Sat 2:00PM
Studio 54 - NY
New York, NY
View Tickets
Cabaret Apr 19, 2014
Sat 8:00PM
Studio 54 - NY
New York, NY
View Tickets
Cabaret Apr 20, 2014
Sun 2:00PM
Studio 54 - NY
New York, NY
View Tickets
Cabaret Apr 22, 2014
Tue 8:00PM
Studio 54 - NY
New York, NY
View Tickets
Cabaret Apr 23, 2014
Wed 2:00PM
Studio 54 - NY
New York, NY
View Tickets
Cabaret Apr 23, 2014
Wed 8:00PM
Studio 54 - NY
New York, NY
View Tickets
Cabaret Apr 25, 2014
Fri 8:00PM
Studio 54 - NY
New York, NY
View Tickets
Cabaret Apr 26, 2014
Sat 2:00PM
Studio 54 - NY
New York, NY
View Tickets
Cabaret Apr 26, 2014
Sat 8:00PM
Studio 54 - NY
New York, NY
View Tickets
Cabaret Apr 27, 2014
Sun 2:00PM
Studio 54 - NY
New York, NY
View Tickets
Cabaret Apr 29, 2014
Tue 8:00PM
Studio 54 - NY
New York, NY
View Tickets
Cabaret Apr 30, 2014
Wed 2:00PM
Studio 54 - NY
New York, NY
View Tickets
Cabaret Apr 30, 2014
Wed 8:00PM
Studio 54 - NY
New York, NY
View Tickets
Cabaret May 1, 2014
Thu 8:00PM
Studio 54 - NY
New York, NY
View Tickets
Cabaret May 2, 2014
Fri 8:00PM
Studio 54 - NY
New York, NY
View Tickets
Cabaret May 3, 2014
Sat 2:00PM
Studio 54 - NY
New York, NY
View Tickets
Cabaret May 3, 2014
Sat 8:00PM
Studio 54 - NY
New York, NY
View Tickets
Cabaret May 4, 2014
Sun 2:00PM
Studio 54 - NY
New York, NY
View Tickets
Cabaret May 6, 2014
Tue 8:00PM
Studio 54 - NY
New York, NY
View Tickets
Cabaret May 7, 2014
Wed 2:00PM
Studio 54 - NY
New York, NY
View Tickets
Cabaret May 7, 2014
Wed 8:00PM
Studio 54 - NY
New York, NY
View Tickets
Cabaret May 8, 2014
Thu 8:00PM
Studio 54 - NY
New York, NY
View Tickets
Cabaret May 9, 2014
Fri 8:00PM
Studio 54 - NY
New York, NY
View Tickets
Cabaret May 10, 2014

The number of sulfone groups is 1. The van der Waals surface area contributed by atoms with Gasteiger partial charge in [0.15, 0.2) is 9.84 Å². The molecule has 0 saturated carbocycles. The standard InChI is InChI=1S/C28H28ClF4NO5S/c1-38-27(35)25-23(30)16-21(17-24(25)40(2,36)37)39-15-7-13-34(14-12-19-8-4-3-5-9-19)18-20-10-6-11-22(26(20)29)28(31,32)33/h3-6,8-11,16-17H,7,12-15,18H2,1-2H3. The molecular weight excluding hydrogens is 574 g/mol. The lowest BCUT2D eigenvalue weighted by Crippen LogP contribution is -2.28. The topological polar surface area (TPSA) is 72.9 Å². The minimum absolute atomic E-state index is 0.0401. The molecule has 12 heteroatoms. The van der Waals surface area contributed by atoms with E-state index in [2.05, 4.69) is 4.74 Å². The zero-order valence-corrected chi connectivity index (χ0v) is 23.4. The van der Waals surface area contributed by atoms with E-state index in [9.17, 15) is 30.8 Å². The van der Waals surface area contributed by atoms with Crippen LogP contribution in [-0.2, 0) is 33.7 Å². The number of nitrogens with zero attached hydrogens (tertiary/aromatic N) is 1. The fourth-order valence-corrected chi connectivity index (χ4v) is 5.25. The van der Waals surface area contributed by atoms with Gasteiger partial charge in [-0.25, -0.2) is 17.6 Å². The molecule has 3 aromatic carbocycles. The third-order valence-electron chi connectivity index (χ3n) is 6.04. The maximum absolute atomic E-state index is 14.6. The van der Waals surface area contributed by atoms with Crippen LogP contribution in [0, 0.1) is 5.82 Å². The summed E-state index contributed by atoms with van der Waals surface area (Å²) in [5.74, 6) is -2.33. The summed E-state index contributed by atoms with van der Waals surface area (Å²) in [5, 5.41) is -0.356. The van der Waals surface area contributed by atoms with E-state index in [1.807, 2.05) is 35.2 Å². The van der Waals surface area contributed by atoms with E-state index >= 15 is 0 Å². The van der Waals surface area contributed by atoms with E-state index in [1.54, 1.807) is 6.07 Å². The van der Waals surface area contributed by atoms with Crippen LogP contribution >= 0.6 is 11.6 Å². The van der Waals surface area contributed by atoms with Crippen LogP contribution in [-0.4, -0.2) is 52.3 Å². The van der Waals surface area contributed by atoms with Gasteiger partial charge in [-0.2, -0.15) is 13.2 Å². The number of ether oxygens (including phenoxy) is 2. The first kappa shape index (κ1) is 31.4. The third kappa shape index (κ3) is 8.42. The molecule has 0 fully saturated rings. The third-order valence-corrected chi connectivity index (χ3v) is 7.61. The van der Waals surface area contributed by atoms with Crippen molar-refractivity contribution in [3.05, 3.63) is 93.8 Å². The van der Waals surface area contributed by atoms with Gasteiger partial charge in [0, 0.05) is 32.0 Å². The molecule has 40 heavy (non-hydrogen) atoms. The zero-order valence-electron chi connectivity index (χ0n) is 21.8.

Sat 2:00PM
Studio 54 - NY
New York, NY
View Tickets
< Prev 1 2 3 4 5 ... 6 7
Cabaret

Artist Biography - Cabaret

While the contemporary American cabaret came into being in the 1970s, its traditions reach back more than a hundred years. A quick look at that tradition reveals a great deal about the social and cultural changes that marked the 20th Century. Cabaret become a crucial training ground for writers and performers.
In France, the word "cabaret" initially referred to any business serving liquor. However, the history of cabaret culture began in 1881 with the opening of Le Chat Noir in the Monmartre district of Paris. It was an informal saloon where poets, artists and composers could share ideas and compositions. Performers got to test new material, audiences enjoyed a stimulating evening for the price of a few drinks, and owners could count on a steady flow of regular customers; it was a win-win-win proposition. Le Chat Noir attracted such notables as Maupassant, Debussy and Satie.
Other cabarets soon sprang up all over Paris, and by the 1900's similar establishments appeared in several French and German cities. As time went by, many of these rooms featured scheduled entertainment. Cabarets brought a new intimacy and informal spirit to public performances. Audiences sat at cozy tables consuming food and drinks while performers worked right in their midst. Inevitably, audience members became part of the show, interacting with performers, and even interacting each other.